After Cambridge Analytica, there is nowhere to hide

With Facebook and Cambridge Analytica embroiled in the ongoing data scandal, Craig Young, president of AMSRO, looks at privacy protection, and how brands can ensure they don't fall foul of consumers.

Compliance on privacy and the potential for a data breach is one of the single biggest risks facing organisations in 2018. That risk is multiplying every day as consumers demand greater
protection and regulators adopt an increasingly hardline approach.

The reputational and commercial risks of being identified as an untrustworthy data host are profound, yet what is now at stake is not truly appreciated by most organisations. The Cambridge Analytica data harvesting scandal has dominated coverage in recent weeks and has seen $US100 billion wiped from Facebook’s value in the wake of the FTC investigation.

Consumers have now had their eyes prised wide open to what actually happens with their personal information, so the longer-term reputational damage for Facebook is potentially
even higher. Not to mention the regulatory pressure.

Access to data and the ability to profile individuals in extraordinary detail has seen many organisations become too liberal and unethical in the way they use the data. Trust has been abused as expedient commercial and political use of data has been put ahead of what consumers believe is fair and right. It’s completely justifiable for people to ask where is the informed consent?

The Facebook issue holds direct relevance for Australian organisations. Complacency or naivety around data usage is certainly one of the single biggest strategic risks for organisations dealing with data today and the reality is that no one is exempt. From the smallest firms up to the very largest, the spotlight is now right on how organisations manage and use personal data.

The financial implications for a breach are significant and the reputational damage is potentially catastrophic, so the liability that goes with data management should be top of mind for all leaders of organisations.

The Australian Privacy Commissioner is now looking at whether the personal information of Australian Facebook users was given to Cambridge Analytica, with Facebook facing fines and
possible regulatory repercussions. The ACCC inquiry into the tech giants will also scrutinise misuse of data.

There are two major new pieces of legislation that emphasise how seriously the issue of data trust needs to be taken.

The Notifiable Data Breach scheme (NDB) is an amendment to the existing Privacy Act and introduces new mandatory data notifications. The scheme will toughen up privacy obligations for companies working with personal information, with considerable fines (up to $3m) for a privacy breach. It also requires companies to notify any individuals likely to be at risk of ‘serious harm’ by a data breach.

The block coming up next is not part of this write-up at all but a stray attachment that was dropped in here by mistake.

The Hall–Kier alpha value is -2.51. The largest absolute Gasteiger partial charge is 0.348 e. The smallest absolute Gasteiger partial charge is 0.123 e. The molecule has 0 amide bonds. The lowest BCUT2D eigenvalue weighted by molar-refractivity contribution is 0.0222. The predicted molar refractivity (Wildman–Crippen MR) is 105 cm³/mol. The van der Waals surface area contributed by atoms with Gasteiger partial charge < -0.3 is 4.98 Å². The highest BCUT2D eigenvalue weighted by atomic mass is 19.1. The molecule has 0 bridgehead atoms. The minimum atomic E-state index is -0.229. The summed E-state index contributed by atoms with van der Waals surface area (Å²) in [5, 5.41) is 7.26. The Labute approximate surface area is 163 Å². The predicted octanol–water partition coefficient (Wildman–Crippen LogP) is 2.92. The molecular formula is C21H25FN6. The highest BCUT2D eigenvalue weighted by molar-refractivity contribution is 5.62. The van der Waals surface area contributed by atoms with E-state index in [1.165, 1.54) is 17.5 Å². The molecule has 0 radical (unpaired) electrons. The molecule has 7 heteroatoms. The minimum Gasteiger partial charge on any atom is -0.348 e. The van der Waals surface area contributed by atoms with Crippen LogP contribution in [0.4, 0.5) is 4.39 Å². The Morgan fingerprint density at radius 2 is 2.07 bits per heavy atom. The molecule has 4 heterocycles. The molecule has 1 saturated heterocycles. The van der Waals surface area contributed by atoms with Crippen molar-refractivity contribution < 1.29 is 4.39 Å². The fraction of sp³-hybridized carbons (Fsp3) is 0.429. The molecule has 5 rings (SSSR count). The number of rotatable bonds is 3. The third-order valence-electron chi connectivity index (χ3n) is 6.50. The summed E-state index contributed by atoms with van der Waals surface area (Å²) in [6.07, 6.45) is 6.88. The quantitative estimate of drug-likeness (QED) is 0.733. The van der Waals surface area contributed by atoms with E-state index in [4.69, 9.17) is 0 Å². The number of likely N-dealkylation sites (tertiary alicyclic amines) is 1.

Globally the European Union’s General Data Protection Regulation contains new data protection requirements that extend the law to all foreign companies processing personal data about EU residents. Non-compliance risks potential fines equaling 4% of worldwide annual company turnover.

There is little room for error and any business handling personal information needs to correctly manage internal processes and ensure they only work with experienced and verified partners. One of the big areas of data usage for marketers is through commissioned market and social research. The AMSRO ‘Trust Mark’ means research companies only collect data and capture informed consent under strict codes and practices that are co-regulated by AMSRO and the Australian Privacy Commissioner.

There are 6 steps a company needs to undertake to ensure it is privacy compliant:

  1. Only partner with compliant suppliers – Look for similar formal peak body
    programs as the AMSRO ‘Trust Mark’ in other industries as your partners represent
    one of your greatest vulnerabilities
  2. Ensure there is internal accountability – Put risk as a lead item on the board’s agenda and appoint a staff privacy officer to oversee a privacy compliance strategy and respond to complaints
  3. Train staff and create a compliance culture – Provide tailored training on privacy laws and processes specific to your business and create a culture at all levels that values privacy
  4. Continually assess and audit – Conduct a privacy review on how your data is being used internally and externally and have a set auditing compliance schedule
  5. Be transparent and plan – Update and maintain your organisation’s privacy policy. Develop an inquiry and complaints program and update privacy collection statements to comply
  6. Prepare for a breach – leadership needs to know privacy procedures and how to manage any potential breach should it occur.

Many Australian companies are ill-prepared for privacy and data breaches. The risk is amplified because of the natural tension between the power of data in a commercial sense and the need to respect clear regulatory and ethical boundaries. The best way to strike that balance and to mitigate risk is to follow the six steps and to be clear on what is expected of your suppliers.

Craig Young, is the president of AMSRO (Association of Market & Social Research Organisations) 


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